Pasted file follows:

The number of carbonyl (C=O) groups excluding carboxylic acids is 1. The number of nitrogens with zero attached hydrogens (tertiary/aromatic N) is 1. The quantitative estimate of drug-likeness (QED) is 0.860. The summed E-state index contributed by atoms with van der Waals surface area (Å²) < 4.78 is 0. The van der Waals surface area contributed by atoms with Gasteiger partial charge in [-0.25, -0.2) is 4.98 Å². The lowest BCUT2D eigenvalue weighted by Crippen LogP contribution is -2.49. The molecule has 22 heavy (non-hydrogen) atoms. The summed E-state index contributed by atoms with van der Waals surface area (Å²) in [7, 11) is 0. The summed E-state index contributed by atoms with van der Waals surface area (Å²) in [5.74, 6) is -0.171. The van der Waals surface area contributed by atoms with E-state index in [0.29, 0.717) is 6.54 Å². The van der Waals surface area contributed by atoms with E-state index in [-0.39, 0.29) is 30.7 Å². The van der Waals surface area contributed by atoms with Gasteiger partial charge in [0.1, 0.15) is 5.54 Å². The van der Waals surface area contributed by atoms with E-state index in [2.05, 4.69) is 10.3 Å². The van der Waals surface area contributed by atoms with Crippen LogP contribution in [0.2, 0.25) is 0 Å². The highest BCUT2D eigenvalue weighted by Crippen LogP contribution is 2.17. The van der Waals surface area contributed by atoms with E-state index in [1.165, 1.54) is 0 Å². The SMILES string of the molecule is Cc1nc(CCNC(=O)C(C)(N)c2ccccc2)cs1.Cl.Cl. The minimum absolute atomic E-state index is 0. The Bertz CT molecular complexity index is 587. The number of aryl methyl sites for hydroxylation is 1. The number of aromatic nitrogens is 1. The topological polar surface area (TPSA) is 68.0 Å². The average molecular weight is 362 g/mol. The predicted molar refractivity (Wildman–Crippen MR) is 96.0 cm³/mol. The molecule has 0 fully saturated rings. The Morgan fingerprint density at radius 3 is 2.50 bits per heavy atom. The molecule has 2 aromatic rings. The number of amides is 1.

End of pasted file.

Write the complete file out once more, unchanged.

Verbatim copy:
The number of carbonyl (C=O) groups excluding carboxylic acids is 1. The number of nitrogens with zero attached hydrogens (tertiary/aromatic N) is 1. The quantitative estimate of drug-likeness (QED) is 0.860. The summed E-state index contributed by atoms with van der Waals surface area (Å²) < 4.78 is 0. The van der Waals surface area contributed by atoms with Gasteiger partial charge in [-0.25, -0.2) is 4.98 Å². The lowest BCUT2D eigenvalue weighted by Crippen LogP contribution is -2.49. The molecule has 22 heavy (non-hydrogen) atoms. The summed E-state index contributed by atoms with van der Waals surface area (Å²) in [7, 11) is 0. The summed E-state index contributed by atoms with van der Waals surface area (Å²) in [5.74, 6) is -0.171. The van der Waals surface area contributed by atoms with E-state index in [0.29, 0.717) is 6.54 Å². The van der Waals surface area contributed by atoms with E-state index in [-0.39, 0.29) is 30.7 Å². The van der Waals surface area contributed by atoms with Gasteiger partial charge in [0.1, 0.15) is 5.54 Å². The van der Waals surface area contributed by atoms with E-state index in [2.05, 4.69) is 10.3 Å². The van der Waals surface area contributed by atoms with Crippen LogP contribution in [0.2, 0.25) is 0 Å². The highest BCUT2D eigenvalue weighted by Crippen LogP contribution is 2.17. The van der Waals surface area contributed by atoms with E-state index in [1.165, 1.54) is 0 Å². The SMILES string of the molecule is Cc1nc(CCNC(=O)C(C)(N)c2ccccc2)cs1.Cl.Cl. The minimum absolute atomic E-state index is 0. The Bertz CT molecular complexity index is 587. The number of aryl methyl sites for hydroxylation is 1. The number of aromatic nitrogens is 1. The topological polar surface area (TPSA) is 68.0 Å². The average molecular weight is 362 g/mol. The predicted molar refractivity (Wildman–Crippen MR) is 96.0 cm³/mol. The molecule has 0 fully saturated rings. The Morgan fingerprint density at radius 3 is 2.50 bits per heavy atom. The molecule has 2 aromatic rings. The number of amides is 1.